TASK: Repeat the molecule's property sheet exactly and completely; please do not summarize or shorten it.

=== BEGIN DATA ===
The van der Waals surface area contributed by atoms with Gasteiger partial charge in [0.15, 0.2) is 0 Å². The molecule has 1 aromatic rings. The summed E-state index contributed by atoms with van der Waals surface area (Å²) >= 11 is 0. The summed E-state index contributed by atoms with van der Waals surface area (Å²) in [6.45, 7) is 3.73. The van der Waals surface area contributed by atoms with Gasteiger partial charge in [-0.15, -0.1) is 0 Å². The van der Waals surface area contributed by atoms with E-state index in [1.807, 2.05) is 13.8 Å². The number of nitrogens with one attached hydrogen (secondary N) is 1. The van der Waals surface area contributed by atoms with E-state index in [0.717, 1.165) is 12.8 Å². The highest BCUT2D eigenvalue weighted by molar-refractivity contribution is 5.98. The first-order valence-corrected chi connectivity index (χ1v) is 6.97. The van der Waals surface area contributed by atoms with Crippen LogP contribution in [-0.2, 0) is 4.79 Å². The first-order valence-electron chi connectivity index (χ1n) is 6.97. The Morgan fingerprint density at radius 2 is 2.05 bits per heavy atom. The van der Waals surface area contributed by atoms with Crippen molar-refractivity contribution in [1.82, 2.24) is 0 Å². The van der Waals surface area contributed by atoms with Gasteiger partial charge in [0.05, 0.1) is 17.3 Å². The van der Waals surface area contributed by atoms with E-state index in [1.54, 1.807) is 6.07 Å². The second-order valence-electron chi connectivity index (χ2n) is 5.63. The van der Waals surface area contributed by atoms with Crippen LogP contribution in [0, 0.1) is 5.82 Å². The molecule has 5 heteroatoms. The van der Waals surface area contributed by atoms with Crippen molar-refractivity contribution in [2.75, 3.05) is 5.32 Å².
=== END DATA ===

The van der Waals surface area contributed by atoms with Gasteiger partial charge in [0.15, 0.2) is 0 Å². The molecule has 1 aromatic rings. The summed E-state index contributed by atoms with van der Waals surface area (Å²) >= 11 is 0. The summed E-state index contributed by atoms with van der Waals surface area (Å²) in [6.45, 7) is 3.73. The van der Waals surface area contributed by atoms with Gasteiger partial charge in [-0.15, -0.1) is 0 Å². The van der Waals surface area contributed by atoms with E-state index in [1.807, 2.05) is 13.8 Å². The number of nitrogens with one attached hydrogen (secondary N) is 1. The van der Waals surface area contributed by atoms with E-state index in [0.717, 1.165) is 12.8 Å². The highest BCUT2D eigenvalue weighted by molar-refractivity contribution is 5.98. The first-order valence-corrected chi connectivity index (χ1v) is 6.97. The van der Waals surface area contributed by atoms with Crippen LogP contribution in [-0.2, 0) is 4.79 Å². The first-order valence-electron chi connectivity index (χ1n) is 6.97. The Morgan fingerprint density at radius 2 is 2.05 bits per heavy atom. The van der Waals surface area contributed by atoms with Crippen molar-refractivity contribution in [1.82, 2.24) is 0 Å². The van der Waals surface area contributed by atoms with Gasteiger partial charge in [0.05, 0.1) is 17.3 Å². The van der Waals surface area contributed by atoms with E-state index in [1.54, 1.807) is 6.07 Å². The second-order valence-electron chi connectivity index (χ2n) is 5.63. The van der Waals surface area contributed by atoms with Crippen LogP contribution in [0, 0.1) is 5.82 Å². The molecule has 5 heteroatoms. The van der Waals surface area contributed by atoms with Crippen molar-refractivity contribution in [2.75, 3.05) is 5.32 Å².